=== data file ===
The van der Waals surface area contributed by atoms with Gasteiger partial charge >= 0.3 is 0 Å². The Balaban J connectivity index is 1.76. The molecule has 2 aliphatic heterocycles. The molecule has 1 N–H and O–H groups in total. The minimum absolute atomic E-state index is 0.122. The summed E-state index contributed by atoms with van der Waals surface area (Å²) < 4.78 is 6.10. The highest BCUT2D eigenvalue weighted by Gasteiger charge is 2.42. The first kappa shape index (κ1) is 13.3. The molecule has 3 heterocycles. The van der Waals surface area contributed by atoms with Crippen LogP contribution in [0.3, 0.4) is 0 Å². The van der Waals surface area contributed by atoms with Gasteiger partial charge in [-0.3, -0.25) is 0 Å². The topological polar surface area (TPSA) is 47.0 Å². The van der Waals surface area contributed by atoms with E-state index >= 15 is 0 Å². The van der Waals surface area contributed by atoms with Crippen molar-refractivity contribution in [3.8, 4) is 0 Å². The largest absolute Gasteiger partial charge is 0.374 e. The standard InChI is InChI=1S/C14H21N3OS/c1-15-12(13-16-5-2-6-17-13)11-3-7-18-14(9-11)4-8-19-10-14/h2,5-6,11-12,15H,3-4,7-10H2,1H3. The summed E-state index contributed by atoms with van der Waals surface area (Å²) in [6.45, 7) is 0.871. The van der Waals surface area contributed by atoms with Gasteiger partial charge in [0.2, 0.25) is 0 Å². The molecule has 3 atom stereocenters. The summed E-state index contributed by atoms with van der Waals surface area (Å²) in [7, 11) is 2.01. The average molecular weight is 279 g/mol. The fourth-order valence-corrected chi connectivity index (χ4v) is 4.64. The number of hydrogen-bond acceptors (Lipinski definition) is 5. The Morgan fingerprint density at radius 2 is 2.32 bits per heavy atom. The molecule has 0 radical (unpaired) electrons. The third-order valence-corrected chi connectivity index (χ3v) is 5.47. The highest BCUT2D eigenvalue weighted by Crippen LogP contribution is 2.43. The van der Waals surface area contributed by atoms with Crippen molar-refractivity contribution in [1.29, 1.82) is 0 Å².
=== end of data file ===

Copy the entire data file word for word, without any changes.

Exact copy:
The van der Waals surface area contributed by atoms with Gasteiger partial charge >= 0.3 is 0 Å². The Balaban J connectivity index is 1.76. The molecule has 2 aliphatic heterocycles. The molecule has 1 N–H and O–H groups in total. The minimum absolute atomic E-state index is 0.122. The summed E-state index contributed by atoms with van der Waals surface area (Å²) < 4.78 is 6.10. The highest BCUT2D eigenvalue weighted by Gasteiger charge is 2.42. The first kappa shape index (κ1) is 13.3. The molecule has 3 heterocycles. The van der Waals surface area contributed by atoms with Crippen LogP contribution in [0.3, 0.4) is 0 Å². The van der Waals surface area contributed by atoms with Gasteiger partial charge in [-0.3, -0.25) is 0 Å². The topological polar surface area (TPSA) is 47.0 Å². The van der Waals surface area contributed by atoms with E-state index >= 15 is 0 Å². The van der Waals surface area contributed by atoms with Crippen molar-refractivity contribution in [3.8, 4) is 0 Å². The largest absolute Gasteiger partial charge is 0.374 e. The standard InChI is InChI=1S/C14H21N3OS/c1-15-12(13-16-5-2-6-17-13)11-3-7-18-14(9-11)4-8-19-10-14/h2,5-6,11-12,15H,3-4,7-10H2,1H3. The summed E-state index contributed by atoms with van der Waals surface area (Å²) in [6.45, 7) is 0.871. The van der Waals surface area contributed by atoms with Gasteiger partial charge in [0.2, 0.25) is 0 Å². The molecule has 3 atom stereocenters. The summed E-state index contributed by atoms with van der Waals surface area (Å²) in [7, 11) is 2.01. The average molecular weight is 279 g/mol. The fourth-order valence-corrected chi connectivity index (χ4v) is 4.64. The number of hydrogen-bond acceptors (Lipinski definition) is 5. The Morgan fingerprint density at radius 2 is 2.32 bits per heavy atom. The molecule has 0 radical (unpaired) electrons. The third-order valence-corrected chi connectivity index (χ3v) is 5.47. The highest BCUT2D eigenvalue weighted by Crippen LogP contribution is 2.43. The van der Waals surface area contributed by atoms with Crippen molar-refractivity contribution in [1.29, 1.82) is 0 Å².